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P01-023 – Leukocytoclastic vasculitis in a patient with FMF
Pediatric Rheumatology volume 11, Article number: A27 (2013)
A patient with Familial Mediterranean Fever (FMF) in addition to undiagnosed Anklosing Spondylitis (AS) and also having cutaneous leukocytoclastic vasculitis (LV) is presented. Coexistence of FMF with inflammatory disorders including spondyloarthritis and various systemic vasculitides has been reported before. Meanwhile this is the first reported case of FMF, AS, and LV present together.
A 35 year old Caucasian man with known diagnosis of FMF was admitted for his cutaneous eruption of both lower limbs. He also had swelling and pain in his right wrist and left knee. Apart from colchicine pills, the patient had no history of recent drug exposure and also infectious symptoms like fever, abdominal pain, and diarrhea,but complaining of inflammatory back pain without diagnosis for 10 years. On examination, there were macular, cutaneous eruptions on both lower legs. In addition to arthritis, the patient also features of AS, such as painful restriction of spinal movements (modified schober 3cm).The remaining of the physical examination was normal.
Laboratory tests revealed hemoglobin of 9.3 g/dL.ESR and CRP were 59 mm/h, 7.27 mg/dL respectively. Radiographs of sacroiliac joint were compatible with bilateral grade IV sacroiliitis. A skin biopsy from tibia showed fibrin deposits, nuclear debris, endothelial swelling and neutrophils disrupting a capillary wall. Immune fluorescence staining was clear for immune deposit. Serum IgA level was 617mg/dl (82-453) and HLA-B27 antigen was positive. ANA, ANCA, and cryoglobulins were undetectable; complement levels and urine examination were in normal limit. Genetic analysis was consistent with compound heterozygote mutation (R202Q/ R726A) at MEFV gene.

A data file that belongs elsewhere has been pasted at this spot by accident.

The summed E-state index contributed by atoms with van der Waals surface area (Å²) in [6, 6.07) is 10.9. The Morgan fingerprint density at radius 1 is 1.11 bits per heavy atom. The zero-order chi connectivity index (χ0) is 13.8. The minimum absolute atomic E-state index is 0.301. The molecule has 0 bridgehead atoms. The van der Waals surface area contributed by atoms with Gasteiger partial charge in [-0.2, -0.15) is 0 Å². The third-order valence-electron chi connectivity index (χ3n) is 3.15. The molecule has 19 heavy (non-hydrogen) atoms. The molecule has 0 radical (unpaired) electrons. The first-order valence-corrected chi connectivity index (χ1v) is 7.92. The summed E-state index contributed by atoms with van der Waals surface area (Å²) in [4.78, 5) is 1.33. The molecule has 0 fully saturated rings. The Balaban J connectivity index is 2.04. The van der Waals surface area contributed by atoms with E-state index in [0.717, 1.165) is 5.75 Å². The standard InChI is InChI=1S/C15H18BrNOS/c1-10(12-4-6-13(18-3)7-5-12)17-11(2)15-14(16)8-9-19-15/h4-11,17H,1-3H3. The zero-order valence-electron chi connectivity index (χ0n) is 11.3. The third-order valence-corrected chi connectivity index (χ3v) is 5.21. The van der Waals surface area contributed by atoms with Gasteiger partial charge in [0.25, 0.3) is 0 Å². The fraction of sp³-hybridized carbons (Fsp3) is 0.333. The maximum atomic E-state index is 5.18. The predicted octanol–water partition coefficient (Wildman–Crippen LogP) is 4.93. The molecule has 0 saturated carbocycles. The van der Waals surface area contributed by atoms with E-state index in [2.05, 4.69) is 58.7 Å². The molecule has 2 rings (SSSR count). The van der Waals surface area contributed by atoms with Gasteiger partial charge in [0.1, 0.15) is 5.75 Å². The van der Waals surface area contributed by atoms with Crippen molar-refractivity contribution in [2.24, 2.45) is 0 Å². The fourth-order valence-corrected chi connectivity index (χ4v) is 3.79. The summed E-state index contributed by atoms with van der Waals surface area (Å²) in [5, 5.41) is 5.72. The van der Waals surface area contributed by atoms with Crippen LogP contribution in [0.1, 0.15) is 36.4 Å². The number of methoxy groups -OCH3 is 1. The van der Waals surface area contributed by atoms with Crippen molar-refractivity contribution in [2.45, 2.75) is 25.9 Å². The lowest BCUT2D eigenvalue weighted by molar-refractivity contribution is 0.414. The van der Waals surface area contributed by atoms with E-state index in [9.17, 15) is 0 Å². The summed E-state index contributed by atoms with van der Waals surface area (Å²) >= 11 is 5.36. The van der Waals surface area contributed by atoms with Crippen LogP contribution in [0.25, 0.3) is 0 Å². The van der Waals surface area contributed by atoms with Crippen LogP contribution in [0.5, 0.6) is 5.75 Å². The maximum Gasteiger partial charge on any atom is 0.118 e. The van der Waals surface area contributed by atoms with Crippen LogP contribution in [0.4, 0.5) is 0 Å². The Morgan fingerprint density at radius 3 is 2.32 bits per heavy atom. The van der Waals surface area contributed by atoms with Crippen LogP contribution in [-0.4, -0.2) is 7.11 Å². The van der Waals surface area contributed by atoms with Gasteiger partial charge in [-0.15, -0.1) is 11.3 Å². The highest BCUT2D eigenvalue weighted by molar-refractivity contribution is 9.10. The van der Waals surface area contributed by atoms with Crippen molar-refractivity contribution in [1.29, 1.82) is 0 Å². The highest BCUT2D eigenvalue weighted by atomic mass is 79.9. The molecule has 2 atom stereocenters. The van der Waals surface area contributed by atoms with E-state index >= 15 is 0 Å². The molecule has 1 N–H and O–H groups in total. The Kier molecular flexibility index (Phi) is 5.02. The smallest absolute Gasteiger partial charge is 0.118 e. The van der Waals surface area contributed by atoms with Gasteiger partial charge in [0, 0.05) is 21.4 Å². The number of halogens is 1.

Treatment with corticosteroid, sulfosalazine, asemetazin, colchicin was commenced. Almost 10 days after treatment the skin eruptions was fade; arthritis and back pain regressed.
Besides arthritis, several spondyloarthropathic features like sacroiliitis and enthesopathy can be seen in the course of FMF. Sacroiliitis with apophyseal joint involvement without vertebral squaring and bamboo spine characterize FMF-related sera negative spondyloarthropathy, while anterior radiologic involvement of the spine tent to show concomitant presence of AS with FMF. Only apophyseal joints involvement of this case without anterior vertebral column involvement suggests that the lesion of this case was FMF-related.A skin biopsy showing no immune deposit, several urine examination without microscopic hematuria or proteinuria together with lack of GI symptoms and preceding infection all rules out IgA nephropathy and Henoch Schönlein Purpura .Some patients who have taken drugs may develop drug related LV. In this case, absences of history of recent exposure to drugs also discard this possibility Several vasculitic disorders including HSP, PAN, and Protracted febrile myalgia was reported to be associated with FMF . Among the MEFV gene, M694V mutations through high IL-1β activity cause a severe form of FMF. To our knowledge, cutaneous vasculitis with immune complex nephritis in a FMF patient was reported by Schlesinger et al . In our case, MEFV mutation and HLA-B27 might have acted as a genetic susceptibility factor for LV development.
Disclosure of interest
Schlesinger M: A case of familial Mediterranean fever with cutaneous vasculitis and immune complex nephritis. Am J Clin Pathol. 1983, 80 (4): 511-4.
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Taylan, A. P01-023 – Leukocytoclastic vasculitis in a patient with FMF. Pediatr Rheumatol 11 (Suppl 1), A27 (2013). https://doi.org/10.1186/1546-0096-11-S1-A27
- Familial Mediterranean Fever
- Familial Mediterranean Fever Patient
- Leukocytoclastic Vasculitis
- MEFV Gene